Is this injectable tanning drug safe to utilize?
A lot of Australians are familiar with the Cancer Council’s slogans advising us to “slip, slop, slap”, which “there’s nothing healthy about a tan”.
Now a questionable injectable tanning agent Melanotan is growing in popularity. How safe is it, and can it protect us from the sun’s damage?
What is Melanotan?
Referred to as “Mel”, “MT” or “the Barbie drug”, Melanotan is a synthetic melanocortin, which is a hormonal agent derived from the pituitary gland at the base of the brain that controls development and advancement.
It helps to accelerate the production of melanin, the pigment that soaks up ultraviolet radiation and gives skin its colour. When provided by injection throughout as little as a week, Melanotan has the result of (semi-permanently) darkening the skin, as though tanned by the sun.
First developed in the 1980s by researchers at the University of Arizona, Melanotan is primarily utilized for the treatment of skin disorders consisting of vitiligo and erythropoietic protoporphyria that impact skin appearance and level of sensitivity (specifically to sunshine). By promoting melanin in the skin, Melanotan can help ease the signs of these conditions and make it possible for those diagnosed to live a more regular life.
Melanotan’s tanning capability and possible usage as a “natural” photoprotectant (that assists to avoid damage triggered by sunshine) has also received much public interest, and led to its appropriation as a way of life drug.
The logic behind this trend is that creating tanned skin (by increasing melanin) with minimal to no sun direct exposure could safeguard people from skin damage, and even potentially lower melanoma danger. More melanin implies more protection from UV radiation, and for that reason a much healthier (and conveniently, deeper) skin tone. In this sense, there is possibly a kernel of reality to the concept of the “healthy glow”.
Is it safe to utilize?
Medical trials of the security and effectiveness of Melanotan are continuous, however in 2008 the European Medicines Company authorized a blend of the peptide called Scenesse to be marketed for restricted prescription-only usage by those with particular skin problem throughout the European Union.
There are no published scientific trials of the drug amongst people without these conditions. This implies its long-lasting efficacy and security for use in the general population is unidentified.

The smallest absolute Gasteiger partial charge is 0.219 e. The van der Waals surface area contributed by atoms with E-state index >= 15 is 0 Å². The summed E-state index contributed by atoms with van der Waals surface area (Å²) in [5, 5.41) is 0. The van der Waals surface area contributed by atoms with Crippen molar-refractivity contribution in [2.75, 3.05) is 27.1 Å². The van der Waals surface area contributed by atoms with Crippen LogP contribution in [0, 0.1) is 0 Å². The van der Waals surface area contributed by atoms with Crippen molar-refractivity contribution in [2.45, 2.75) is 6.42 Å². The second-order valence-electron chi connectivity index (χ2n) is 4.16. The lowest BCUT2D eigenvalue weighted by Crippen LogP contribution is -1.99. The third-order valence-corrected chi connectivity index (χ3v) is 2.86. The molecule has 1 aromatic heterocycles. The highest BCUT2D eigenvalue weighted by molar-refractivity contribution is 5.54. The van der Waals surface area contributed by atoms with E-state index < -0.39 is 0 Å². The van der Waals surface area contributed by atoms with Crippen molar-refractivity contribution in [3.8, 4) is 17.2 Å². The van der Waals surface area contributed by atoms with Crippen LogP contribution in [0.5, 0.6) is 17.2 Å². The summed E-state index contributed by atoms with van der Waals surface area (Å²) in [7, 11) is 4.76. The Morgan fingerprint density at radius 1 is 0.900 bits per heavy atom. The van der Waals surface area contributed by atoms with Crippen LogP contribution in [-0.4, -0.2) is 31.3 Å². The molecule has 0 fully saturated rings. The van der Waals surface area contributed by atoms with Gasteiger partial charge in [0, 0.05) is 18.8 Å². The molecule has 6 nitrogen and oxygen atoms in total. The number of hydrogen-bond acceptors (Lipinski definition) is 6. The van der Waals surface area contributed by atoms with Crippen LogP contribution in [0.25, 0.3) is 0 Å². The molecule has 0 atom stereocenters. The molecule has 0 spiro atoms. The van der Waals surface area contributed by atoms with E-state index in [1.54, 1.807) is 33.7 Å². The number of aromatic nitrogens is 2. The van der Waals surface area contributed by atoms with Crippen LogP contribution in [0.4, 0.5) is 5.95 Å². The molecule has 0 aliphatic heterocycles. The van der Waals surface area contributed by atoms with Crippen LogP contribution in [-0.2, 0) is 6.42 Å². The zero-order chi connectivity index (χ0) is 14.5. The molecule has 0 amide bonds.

In Australia, Melanotan use is uncontrolled. The drug is currently recorded in Arrange 4 (prescription just medications) of the Restorative Goods Administration’s Poisons Requirement, no products including Melanotan are registered for usage in Australia.
This suggests while there are rumours of some professionals prescribing the drug, the majority of practitioners warn against– and will not recommend– Melanotan for visual or way of life functions.
There are currently no population-based studies on Melanotan to indicate the extent of its use, however, there are reports of its increased off-label use in the UK.
The majority of users source the drug via “underground” online suppliers at costs varying from A$ 30-50 for a one-month supply, and self-administer the injections at home. Users report a variety of short-lived adverse effects consisting of facial flushing, queasiness, short-term freckling and darkening of moles, and in some males, spontaneous erections.
There is a possibility Melanotan may some day provide a viable option to achieving a “healthy tan” in line with present western charm perfects. However it also creates new kinds of danger worrying needle safety, disturbing patient-practitioner relationships by means of unregulated use, and the subversion of public health messages that groups such as Cancer Council Australia have actually worked for years to promote.
Melanotan in WikiPedia
Melanotan II is a synthetic analogue of the peptide hormone α-melanocyte-stimulating hormone (α-MSH) that stimulates melanogenesis and increases sexual arousal.
It was under development as drug candidate for female sexual dysfunction and erectile dysfunction but clinical development ceased by 2003, and as of 2018, no product containing melanotan II was marketed and all commercial development had ceased.
Unlicensed, untested, or fraudulent products sold as “melanotan II” are found on the Internet, and purported to be effective as “tanning drugs”, though side effects such as uneven pigmentation (it makes already uneven pigmentation more noticeable), new nevi (moles), and darkening or enlargement of existing moles have been reported and have led to medical authorities discouraging its use. There has been no scientific study into the long term and permanent side effects the use of this peptide may cause.
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